“Water is soft yet strong. Strike it, and it cannot be injured. Pierce it, and it cannot be punctured. Grasp it, and it cannot be held. Its strength can wear down stone and metal. Its sustenance can nourish the whole world. It can float in the sky as clouds, squeeze through narrow valleys as streams, and spread across wide-open plains as lakes. It takes from the earth and gives back to the earth. Unbiased and nonjudgmental, it does not have notions of first and last and does not distinguish between us and them. Everything is equal in its eyes. Separating and merging, it blends with its surroundings and is at one with the sky and the earth. Not conforming to the left or the right, it can be straight or meandering. Not restrained by space and time, it can be present at the beginning and the end of all things.”

-teachings from the Huainanzi, The Natural Way, translated by Eva Wong

It means nothing. It means everything. Such is the Dao.

–Cheolshim Prajna


Premature Enlightenment


No explanation owed

The world does not owe you an explanation. Stop thinking about it; instead, live.

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“You think about your acts,” he said. “Therefore you have to believe your acts are as important as you think they are, when in reality nothing of what one does is important. Nothing! But then if nothing really matters, as you asked me, how can I go on living? It would be simple to die; that’s what you say and believe, because you’re thinking about life, just as you’re thinking now what seeing would be like. You wanted me to describe it to you so you could begin to think about it, the way you do with everything else. In the case of seeing, however, thinking is not the issue at all, so I cannot tell you what it is like to see. Now you want me to describe the reasons for my controlled folly and I can only tell you that controlled folly is very much like seeing; it is something you cannot think about. . .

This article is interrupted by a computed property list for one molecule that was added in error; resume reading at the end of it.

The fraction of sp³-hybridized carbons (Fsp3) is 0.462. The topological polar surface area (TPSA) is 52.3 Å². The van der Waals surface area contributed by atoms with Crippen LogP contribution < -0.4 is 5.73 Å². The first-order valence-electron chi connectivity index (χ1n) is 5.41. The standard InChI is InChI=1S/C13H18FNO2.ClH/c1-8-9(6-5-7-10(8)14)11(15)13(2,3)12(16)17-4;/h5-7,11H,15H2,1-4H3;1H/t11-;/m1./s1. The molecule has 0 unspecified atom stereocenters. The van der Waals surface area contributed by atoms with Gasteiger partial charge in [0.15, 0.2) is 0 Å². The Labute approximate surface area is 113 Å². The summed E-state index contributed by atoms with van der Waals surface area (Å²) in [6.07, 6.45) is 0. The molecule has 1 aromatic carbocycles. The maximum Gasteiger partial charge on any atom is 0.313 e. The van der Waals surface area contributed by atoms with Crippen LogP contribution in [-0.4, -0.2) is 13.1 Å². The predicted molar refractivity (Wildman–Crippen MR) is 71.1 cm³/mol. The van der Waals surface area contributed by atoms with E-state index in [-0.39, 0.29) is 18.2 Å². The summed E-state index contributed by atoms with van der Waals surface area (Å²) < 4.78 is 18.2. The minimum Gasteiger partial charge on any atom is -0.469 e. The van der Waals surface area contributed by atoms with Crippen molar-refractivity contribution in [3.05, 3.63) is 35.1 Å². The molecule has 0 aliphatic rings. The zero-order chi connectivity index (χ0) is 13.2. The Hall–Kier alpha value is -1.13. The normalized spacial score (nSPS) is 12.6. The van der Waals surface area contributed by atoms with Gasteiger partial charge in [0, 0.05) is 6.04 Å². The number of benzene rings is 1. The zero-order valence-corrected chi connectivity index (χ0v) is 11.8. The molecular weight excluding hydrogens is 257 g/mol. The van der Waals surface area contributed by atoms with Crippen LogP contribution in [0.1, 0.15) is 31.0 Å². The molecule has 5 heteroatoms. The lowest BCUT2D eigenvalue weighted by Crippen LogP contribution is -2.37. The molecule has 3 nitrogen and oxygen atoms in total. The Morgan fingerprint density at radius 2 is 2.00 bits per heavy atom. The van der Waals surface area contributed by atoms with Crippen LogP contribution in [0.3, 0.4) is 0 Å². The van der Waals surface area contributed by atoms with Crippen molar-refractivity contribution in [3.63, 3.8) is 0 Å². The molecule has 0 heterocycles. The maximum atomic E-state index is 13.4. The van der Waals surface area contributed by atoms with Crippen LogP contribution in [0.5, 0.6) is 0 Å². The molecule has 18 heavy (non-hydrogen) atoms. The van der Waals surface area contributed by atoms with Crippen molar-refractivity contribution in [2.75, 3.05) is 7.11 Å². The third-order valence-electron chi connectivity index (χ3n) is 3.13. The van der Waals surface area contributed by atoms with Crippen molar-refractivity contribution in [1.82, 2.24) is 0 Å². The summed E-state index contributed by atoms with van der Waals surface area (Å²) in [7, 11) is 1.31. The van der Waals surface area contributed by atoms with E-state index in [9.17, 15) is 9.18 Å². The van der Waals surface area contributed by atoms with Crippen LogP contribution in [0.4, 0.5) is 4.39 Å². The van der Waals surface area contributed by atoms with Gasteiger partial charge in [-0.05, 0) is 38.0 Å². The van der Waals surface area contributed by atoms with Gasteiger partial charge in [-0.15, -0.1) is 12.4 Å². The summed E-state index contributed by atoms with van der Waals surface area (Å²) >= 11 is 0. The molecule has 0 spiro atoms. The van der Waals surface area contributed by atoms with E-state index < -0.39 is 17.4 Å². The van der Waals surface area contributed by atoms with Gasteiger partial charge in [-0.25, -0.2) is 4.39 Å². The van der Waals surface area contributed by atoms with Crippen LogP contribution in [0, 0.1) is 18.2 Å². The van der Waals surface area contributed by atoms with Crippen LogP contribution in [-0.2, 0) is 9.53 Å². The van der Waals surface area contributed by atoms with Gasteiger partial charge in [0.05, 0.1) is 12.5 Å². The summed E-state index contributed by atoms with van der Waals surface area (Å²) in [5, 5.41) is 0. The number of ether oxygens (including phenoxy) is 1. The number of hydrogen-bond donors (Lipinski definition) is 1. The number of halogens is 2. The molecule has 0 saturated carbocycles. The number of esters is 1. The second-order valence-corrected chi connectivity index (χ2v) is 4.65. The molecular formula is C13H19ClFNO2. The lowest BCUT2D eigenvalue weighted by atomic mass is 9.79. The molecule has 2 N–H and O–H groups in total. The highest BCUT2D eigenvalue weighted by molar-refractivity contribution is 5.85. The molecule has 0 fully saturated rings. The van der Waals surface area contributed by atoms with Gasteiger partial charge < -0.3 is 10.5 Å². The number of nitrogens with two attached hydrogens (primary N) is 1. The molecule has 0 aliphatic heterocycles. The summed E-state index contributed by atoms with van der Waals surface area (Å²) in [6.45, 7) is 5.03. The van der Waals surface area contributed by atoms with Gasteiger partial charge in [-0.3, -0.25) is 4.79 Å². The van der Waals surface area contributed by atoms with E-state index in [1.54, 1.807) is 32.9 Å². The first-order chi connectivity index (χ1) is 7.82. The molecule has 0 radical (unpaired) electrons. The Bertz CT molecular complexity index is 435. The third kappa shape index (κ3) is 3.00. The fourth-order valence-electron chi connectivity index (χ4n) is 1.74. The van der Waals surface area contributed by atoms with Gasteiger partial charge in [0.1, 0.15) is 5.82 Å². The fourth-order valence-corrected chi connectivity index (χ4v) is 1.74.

“. . .You really know how to talk and say nothing, don’t you. . .you seem to have an unbending intent to confuse yourself with riddles. You insist on explaining everything as if the whole world were composed of things that can be explained. Now you are confronted with the guardian and with the problem of moving by using your will. Has it ever occurred to you that only a few things in the world can be explained your way?”

 

-teachings of don Juan


Everything becomes unimportant

Source: Everything becomes unimportant


Everything becomes unimportant

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“You believe that because you’re thinking. You’re thinking about life,” don Juan said with a glint in his eyes. “You’re not seeing.”

“Would I feel differently if I could see?” I asked

“Once a man learns to see he finds himself alone in the world with nothing but folly,” don Juan said cryptically. . .

“Your acts, as well as the acts of your fellow men in general, appear to be important to you because you have learned to think they are important. . .

“We learn to think about everything,” he said, “and then we train out eyes to look as we think about the things we look at. We look at ourselves already thinking that we are important. And therefore we’ve got to feel important! But then when a man learns to see, he realized that he can no longer think about the things he looks at, and if he cannot think about what he looks at everything becomes unimportant.”

 

–Castaneda, A Separate Reality: Further Conversations With Don Juan


Illusions created by words

“Our view of man will remain superficial so long as we fail to go back to that origin [of silence], so long as we fail to find, beneath the chatter of words, the primordial silence, and as long as we do not describe the action which breaks this silence, the spoken word is a gesture, and its meaning, a world.”
― Maurice Merleau-Ponty, Phenomenology of Perception